TBILISI (Reuters) - Russia’s intervention in Ukraine has left Georgia more worried about its own security, especially as the former Soviet republic was itself invaded by Russian troops six years ago, Georgian President Georgy Margvelashvili said.
The president said that Georgia was planning to sign an accord in June on strengthening ties with the European Union, despite the fact that the prospect of Ukraine concluding a similar accord unleashed the crisis there.
“We don’t feel ourselves secure, because some of the basics of the way that nations communicate with each other have been put under question,” Margvelashvili told Reuters in an interview late on Monday, commenting on Moscow’s actions in Ukraine.
“Georgia, which experienced very harsh Russian foreign policy moves six years ago, and which is still in a very complicated relationship with the Russian Federation, is naturally very alarmed because of the Ukrainian precedent,” said Margvelashvili, 44.
Russian forces entered Georgian territory in August 2008. Moscow said it was an operation to protect people in the separatist territory of South Ossetia from attacks by Tbilisi’s troops, while Georgia and its Western allies accused Russia of an act of aggression.
Many Western politicians say Russia’s intervention in Georgia was a dress rehearsal for Ukraine’s Crimea Peninsula, which was annexed by Moscow after it sent in troops.
Georgia had been due to sign the EU agreement along with another former Soviet republic, Moldova, by the end of this year. However, EU leaders agreed earlier this year to aim to have the deals sealed by June because of fears that the two countries could come under Russian pressure.
Late last year Ukraine’s president Viktor Yanukovich came close to signing an association agreement with the EU, but backed off under pressure from Moscow.
Pro-European Ukrainians, angered by his change of mind, staged weeks of protests that eventually forced him out, setting in motion a sequence of events that led to Russia’s military intervention in Crimea.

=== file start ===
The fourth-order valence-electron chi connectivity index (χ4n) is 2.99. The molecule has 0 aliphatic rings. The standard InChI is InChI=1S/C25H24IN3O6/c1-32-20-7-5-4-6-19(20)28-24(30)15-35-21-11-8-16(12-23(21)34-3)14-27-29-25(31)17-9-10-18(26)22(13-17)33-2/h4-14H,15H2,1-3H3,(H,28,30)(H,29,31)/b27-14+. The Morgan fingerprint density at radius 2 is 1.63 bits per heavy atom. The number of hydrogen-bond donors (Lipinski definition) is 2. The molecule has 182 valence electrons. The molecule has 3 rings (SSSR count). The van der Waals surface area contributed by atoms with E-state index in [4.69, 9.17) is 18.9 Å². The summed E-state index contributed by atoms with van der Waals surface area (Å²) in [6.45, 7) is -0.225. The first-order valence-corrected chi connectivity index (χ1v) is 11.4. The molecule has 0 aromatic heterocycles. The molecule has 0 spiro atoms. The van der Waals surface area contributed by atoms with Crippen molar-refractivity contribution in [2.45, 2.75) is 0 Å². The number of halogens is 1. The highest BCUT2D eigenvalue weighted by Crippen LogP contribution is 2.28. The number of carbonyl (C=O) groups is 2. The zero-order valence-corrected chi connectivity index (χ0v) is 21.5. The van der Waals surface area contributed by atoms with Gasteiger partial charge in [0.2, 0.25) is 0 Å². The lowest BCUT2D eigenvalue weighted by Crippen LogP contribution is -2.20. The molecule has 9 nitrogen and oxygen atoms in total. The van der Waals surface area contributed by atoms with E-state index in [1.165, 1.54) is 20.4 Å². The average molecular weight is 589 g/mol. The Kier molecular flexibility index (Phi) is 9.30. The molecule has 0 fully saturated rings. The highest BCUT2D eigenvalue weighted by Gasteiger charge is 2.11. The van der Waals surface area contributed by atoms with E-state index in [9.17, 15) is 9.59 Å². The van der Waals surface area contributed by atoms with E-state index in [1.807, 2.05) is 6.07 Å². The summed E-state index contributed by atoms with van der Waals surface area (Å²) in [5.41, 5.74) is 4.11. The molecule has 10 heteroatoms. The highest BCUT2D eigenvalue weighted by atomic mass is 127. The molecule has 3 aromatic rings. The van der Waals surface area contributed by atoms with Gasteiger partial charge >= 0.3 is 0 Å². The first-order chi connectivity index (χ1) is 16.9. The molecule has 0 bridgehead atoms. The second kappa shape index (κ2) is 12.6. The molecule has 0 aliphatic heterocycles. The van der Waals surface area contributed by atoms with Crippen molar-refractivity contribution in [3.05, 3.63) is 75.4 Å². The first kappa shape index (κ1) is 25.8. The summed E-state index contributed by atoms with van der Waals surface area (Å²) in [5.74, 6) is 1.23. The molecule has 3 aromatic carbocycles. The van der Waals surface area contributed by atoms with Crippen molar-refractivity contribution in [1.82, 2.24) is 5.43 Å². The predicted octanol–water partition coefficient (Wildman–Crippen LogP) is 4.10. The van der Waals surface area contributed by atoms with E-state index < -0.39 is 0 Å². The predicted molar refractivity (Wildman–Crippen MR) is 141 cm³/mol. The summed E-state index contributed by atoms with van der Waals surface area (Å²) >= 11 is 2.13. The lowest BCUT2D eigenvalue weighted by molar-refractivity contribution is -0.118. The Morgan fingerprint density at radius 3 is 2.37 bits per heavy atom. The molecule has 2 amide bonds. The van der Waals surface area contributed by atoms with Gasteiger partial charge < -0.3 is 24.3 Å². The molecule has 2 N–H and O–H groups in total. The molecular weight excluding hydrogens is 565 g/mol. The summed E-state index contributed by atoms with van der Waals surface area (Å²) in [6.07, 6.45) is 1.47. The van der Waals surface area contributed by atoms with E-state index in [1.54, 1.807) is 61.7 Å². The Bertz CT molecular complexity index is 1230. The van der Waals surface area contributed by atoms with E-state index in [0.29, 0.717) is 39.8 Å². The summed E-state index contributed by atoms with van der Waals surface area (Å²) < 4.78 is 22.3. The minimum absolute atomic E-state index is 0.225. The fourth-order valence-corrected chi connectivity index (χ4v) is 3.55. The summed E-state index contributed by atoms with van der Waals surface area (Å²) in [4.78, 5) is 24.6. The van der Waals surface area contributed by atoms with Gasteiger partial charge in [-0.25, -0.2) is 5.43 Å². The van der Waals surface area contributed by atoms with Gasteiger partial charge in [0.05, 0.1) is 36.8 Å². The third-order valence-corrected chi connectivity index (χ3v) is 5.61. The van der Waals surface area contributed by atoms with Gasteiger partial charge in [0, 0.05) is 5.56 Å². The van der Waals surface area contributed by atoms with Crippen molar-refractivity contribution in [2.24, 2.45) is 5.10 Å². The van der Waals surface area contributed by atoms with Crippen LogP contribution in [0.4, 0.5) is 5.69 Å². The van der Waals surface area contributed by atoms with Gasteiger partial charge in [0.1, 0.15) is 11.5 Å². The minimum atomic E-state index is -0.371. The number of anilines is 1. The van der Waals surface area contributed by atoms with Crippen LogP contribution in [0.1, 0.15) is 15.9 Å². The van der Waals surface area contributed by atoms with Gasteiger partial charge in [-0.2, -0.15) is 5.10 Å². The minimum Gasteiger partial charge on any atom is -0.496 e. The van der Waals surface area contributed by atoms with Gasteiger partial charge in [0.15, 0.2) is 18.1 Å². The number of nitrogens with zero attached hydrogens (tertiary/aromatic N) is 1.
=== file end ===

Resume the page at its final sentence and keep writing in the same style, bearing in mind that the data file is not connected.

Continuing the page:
Georgia has strategic importance because it is on the route of pipelines which carry oil and gas from the landlocked Caspian Sea - seen by many countries as an alternative to Russian energy - to world markets.
While Tbilisi has a long-term ambition to join NATO, its bid for membership has effectively been on hold since the 2008 war. Russia is opposed to Georgia joining the alliance.
But the Crimean crisis has put back on the agenda the question of whether Georgia, a country of 4.5 million people, might eventually be admitted into the alliance.
A NATO summit in September is scheduled to discuss the position of four countries - Georgia and the former Yugoslav republics of Montenegro, Macedonia and Bosnia - under the alliance’s “Open Door” policy.
“We do believe that the summit in Wales will be a response to all the attempts that the Georgian government and people of Georgia ... have made for integration into NATO,” Margvelashvili said.
“We are a small country with limited military resources, but we have shown that we are a credible partner when it comes to international security.”
Margvelashvili said the world should try to rein in Russia’s intervention in Ukraine by using “a calm and rational approach”.
“Russia should not be alienated. It should be restrained by engagement,” he said.
A similar approach would allow Georgia to improve relations with Russia, he said.
“The Ukrainian case has added more negative aspects to our dialogue with Russia than positive, but our policy remains firm and it’s very consistent,” Margvelashvili said.
“Our attempt to draw our relations into a dialogue is not yet very successful, but we believe that it has potential.”
He said he was ready to hold talks with any Russian representatives, including President Vladimir Putin, to find a solution.
Writing by Margarita Antidze; Editing by Giles Elgood